# PROBLEM LINK:

Contest Division 1

Contest Division 2

Contest Division 3

Contest Division 4

Setter: Tejas Pandey

Tester: Nishank Suresh, Utkarsh Gupta

Editorialist: Pratiyush Mishra

# DIFFICULTY:

1713

# PREREQUISITES:

None

# PROBLEM:

A *segment* is a range of **non-negative** integers L, L + 1, L + 2, \ldots, R, denoted [L, R] where L \leq R.

Chef has a set S consisting of **all** segments [L, R] such that either L + R = X or L\cdot R = Y.

For example, if X = 5 and Y = 6, then Chef’s set is S = \{[0, 5], [1, 4], [1, 6], [2, 3]\}.

Given the integers X and Y, can you help Chef find two non-intersecting segments from his set S? If it is not possible to find two such non-intersecting segments, print -1. If there are multiple possible answers, you may output **any** of them.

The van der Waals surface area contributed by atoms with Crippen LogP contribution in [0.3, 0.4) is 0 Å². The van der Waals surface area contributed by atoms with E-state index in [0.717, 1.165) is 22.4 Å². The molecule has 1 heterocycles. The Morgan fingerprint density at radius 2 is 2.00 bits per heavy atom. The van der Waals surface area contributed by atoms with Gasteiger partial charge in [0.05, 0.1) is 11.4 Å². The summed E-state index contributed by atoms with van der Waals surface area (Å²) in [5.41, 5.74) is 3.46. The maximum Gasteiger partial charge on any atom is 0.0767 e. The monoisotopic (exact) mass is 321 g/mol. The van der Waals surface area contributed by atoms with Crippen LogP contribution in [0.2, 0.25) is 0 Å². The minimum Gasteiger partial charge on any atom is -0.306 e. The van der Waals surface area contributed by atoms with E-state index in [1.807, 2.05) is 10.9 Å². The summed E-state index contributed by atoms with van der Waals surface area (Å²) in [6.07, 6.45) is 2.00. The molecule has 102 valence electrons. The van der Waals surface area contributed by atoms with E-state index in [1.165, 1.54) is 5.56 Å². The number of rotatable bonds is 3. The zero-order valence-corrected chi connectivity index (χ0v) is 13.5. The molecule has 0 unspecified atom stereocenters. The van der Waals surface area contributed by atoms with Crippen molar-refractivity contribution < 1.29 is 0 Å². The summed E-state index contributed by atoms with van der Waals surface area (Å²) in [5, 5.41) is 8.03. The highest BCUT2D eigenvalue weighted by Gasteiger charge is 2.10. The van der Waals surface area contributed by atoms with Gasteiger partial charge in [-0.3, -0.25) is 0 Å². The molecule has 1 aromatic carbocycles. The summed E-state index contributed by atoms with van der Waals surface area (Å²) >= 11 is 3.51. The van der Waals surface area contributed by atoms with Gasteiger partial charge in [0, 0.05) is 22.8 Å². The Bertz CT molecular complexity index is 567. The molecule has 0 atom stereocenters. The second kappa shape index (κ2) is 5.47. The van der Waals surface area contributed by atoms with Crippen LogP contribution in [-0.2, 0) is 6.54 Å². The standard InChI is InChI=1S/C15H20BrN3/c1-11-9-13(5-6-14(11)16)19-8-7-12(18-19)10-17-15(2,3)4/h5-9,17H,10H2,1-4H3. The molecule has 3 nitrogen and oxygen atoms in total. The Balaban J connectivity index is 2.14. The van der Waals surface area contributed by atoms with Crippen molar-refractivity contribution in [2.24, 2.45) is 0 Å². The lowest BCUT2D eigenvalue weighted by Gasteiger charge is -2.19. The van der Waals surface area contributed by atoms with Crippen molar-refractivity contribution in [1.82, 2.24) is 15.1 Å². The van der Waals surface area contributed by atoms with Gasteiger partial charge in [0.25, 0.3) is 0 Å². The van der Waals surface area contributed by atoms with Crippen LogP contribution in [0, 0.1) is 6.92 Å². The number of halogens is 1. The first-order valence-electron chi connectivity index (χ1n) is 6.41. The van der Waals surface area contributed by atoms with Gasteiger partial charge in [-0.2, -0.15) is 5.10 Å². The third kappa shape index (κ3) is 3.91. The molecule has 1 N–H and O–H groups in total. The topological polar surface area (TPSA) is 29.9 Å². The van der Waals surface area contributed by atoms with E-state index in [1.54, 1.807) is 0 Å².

**Note:** Two segments are said to be non-intersecting if they have no number in common. For example, [1, 4] and [10, 42] are non-intersecting, while [1, 4] and [4, 6] are not since they have 4 in common.

# EXPLANATION:

**Observation 1**: The smallest interval [L,R] such that L+R = X would be:

Any other interval would overlap the above one.

So we can choose one of the intervals as above and then loop through all possible intervals such that L \times R = Y and for each interval we check if the two intersect each other or not.

# TIME COMPLEXITY:

O(\sqrt{N}), for each test case.

# SOLUTION:

Editorialist’s Solution

Setter’s Solution

Tester1’s Solution

Tester2’s Solution